Rieko Ioane wasn't supposed to play this final test of the year; ruled out by All Blacks coach Steve Hansen with a shoulder injury. Bless his magical healing powers, because the world's best wing, and probably best player this year, created two decisive tries and scored two others to spark the All Blacks in Cardiff.

After a miraculous recovery, Ioane still appeared to be carrying his shoulder at training on Thursday. Yet there were no signs of the issue as he set up Waisake Naholo with a burst in the first half, and Anton Lienert-Brown in the second. Ioane's final quarter intercept went even further to effectively seal victory, and his second gave a hint of why he will, one day, make a world-class centre.

Ioane only needs an inch of space to get his pace and fend working. He can jink to the outside, and beat a man from a standing start. It's these reasons which make him favourite to win World Rugby breakthrough and player of the year next week.

Hard to believe he is only 20.

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Without him here, the All Blacks attack would have really struggled.

When Ioane put the foot down to gas over for his second try, locals headed for the exits.

They've seen this too many times over the past 64 years. This is now 30 successive defeats to the All Blacks.

Wales made good on their promise to chase the width and have a crack with rookie second five-eighth Owen Williams enjoying some nice touches. They had all the heart in the world, all the ball really, but for mental strength and execution the All Blacks have it all over them.

Naholo was just as effective and busy as Ioane on the other edge, scoring two twice and regularly looking for work. Other than that, it was more a case of hanging on.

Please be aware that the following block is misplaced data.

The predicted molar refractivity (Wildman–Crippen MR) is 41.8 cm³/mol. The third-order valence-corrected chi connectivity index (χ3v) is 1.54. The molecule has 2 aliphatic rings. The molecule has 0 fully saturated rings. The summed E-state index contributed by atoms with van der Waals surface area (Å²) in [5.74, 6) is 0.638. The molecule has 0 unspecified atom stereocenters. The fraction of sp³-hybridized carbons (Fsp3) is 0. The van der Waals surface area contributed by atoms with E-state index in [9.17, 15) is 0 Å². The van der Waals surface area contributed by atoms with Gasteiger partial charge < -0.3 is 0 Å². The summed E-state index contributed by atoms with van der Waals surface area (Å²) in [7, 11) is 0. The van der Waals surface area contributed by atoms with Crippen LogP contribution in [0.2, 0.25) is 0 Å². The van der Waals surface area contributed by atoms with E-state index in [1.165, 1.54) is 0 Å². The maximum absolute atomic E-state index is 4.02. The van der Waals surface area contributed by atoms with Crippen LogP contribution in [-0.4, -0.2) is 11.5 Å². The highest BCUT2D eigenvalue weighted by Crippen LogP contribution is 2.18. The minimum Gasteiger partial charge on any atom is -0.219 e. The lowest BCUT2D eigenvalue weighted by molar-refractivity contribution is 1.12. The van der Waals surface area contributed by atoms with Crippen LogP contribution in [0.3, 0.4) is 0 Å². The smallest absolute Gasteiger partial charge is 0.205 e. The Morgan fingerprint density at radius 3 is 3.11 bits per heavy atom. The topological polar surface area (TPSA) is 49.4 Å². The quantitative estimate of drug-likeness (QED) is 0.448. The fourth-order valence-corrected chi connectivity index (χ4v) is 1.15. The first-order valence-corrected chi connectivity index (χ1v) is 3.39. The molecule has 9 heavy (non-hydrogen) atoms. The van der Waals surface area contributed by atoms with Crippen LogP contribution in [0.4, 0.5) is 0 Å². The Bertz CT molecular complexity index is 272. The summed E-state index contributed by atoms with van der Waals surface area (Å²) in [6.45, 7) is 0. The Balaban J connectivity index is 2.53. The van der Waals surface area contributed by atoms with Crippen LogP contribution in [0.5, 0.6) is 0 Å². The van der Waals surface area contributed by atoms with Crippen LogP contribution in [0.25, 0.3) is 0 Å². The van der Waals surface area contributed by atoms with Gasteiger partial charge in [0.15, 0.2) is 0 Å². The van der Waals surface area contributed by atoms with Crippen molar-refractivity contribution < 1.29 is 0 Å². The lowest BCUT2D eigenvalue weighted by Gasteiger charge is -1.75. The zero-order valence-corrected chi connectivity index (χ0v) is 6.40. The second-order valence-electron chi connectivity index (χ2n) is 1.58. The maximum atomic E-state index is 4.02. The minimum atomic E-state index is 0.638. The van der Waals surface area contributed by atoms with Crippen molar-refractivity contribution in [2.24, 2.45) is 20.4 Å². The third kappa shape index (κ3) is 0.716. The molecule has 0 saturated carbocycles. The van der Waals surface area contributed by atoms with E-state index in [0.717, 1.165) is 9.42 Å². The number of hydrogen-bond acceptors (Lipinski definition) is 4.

Most punters tune in for tries and offloads but the gritty stuff is just as, if not more, important.

While their wings produced moments of brilliance, the All Blacks were under the pump throughout.

They have previously come to Cardiff and run amok. This time, it was defence they needed most.

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Ioane celebrates a try with teammate TJ Perenara. Photo / Getty Images.
Ioane celebrates a try with teammate TJ Perenara. Photo / Getty Images.

Exposed by one brilliant set phase strike off a lineout which Scott Williams finished right on half time, otherwise the All Blacks' defence was superb. And it needed to be. They conceded one other try – replacement halfback Gareth Davies sneaking over – with Sam Whitelock in the bin. But living without the ball is never easy.

The All Blacks played most of this match without possession, making 62 more tackles than Wales, and found a way largely thanks to Ioane.

Wales relentlessly banged away with same enthusiasm as those who flood in from the Valleys for a night on the town. But time and again they confronted the likes of Sam Cane, this hugely underappreciated openside who sets the defensive tone every week.

Cane, in combination with stand-in skipper Whitelock, dined Welsh No 8 Taulupe Faletau in the first half in the most obvious illustration of his work-rate. So often elsewhere he made dominant, crunching hits and covering tackles right to the final minute. It was no surprise to see Cane hobbling and clearly exhausted by the end. This was some shift from the Reporoa terrier, who made 21 tackles on his own.

The All Blacks weren't helped by referee Wayne Barnes missing forward passes; being influenced by the passionate crowd to effectively give Wales three points when their wing ran into the back of two tight forwards.

As far as leaving a lasting impression, it is difficult to be overly critical of this All Blacks side. They are, genuinely, missing seven starters, including captain Kieran Read, Ben Smith and Brodie Retallick.

Many areas of their game require work but, tonight, they took their limited chances and scrambled like their lives depended on it.

This was not Wales' best team. They, too, were without Jonathan Davies, Liam Williams and Sam Warburton.

But even at full strength, even when the All Black are not at their best, history tells us someone like Ioane stands up.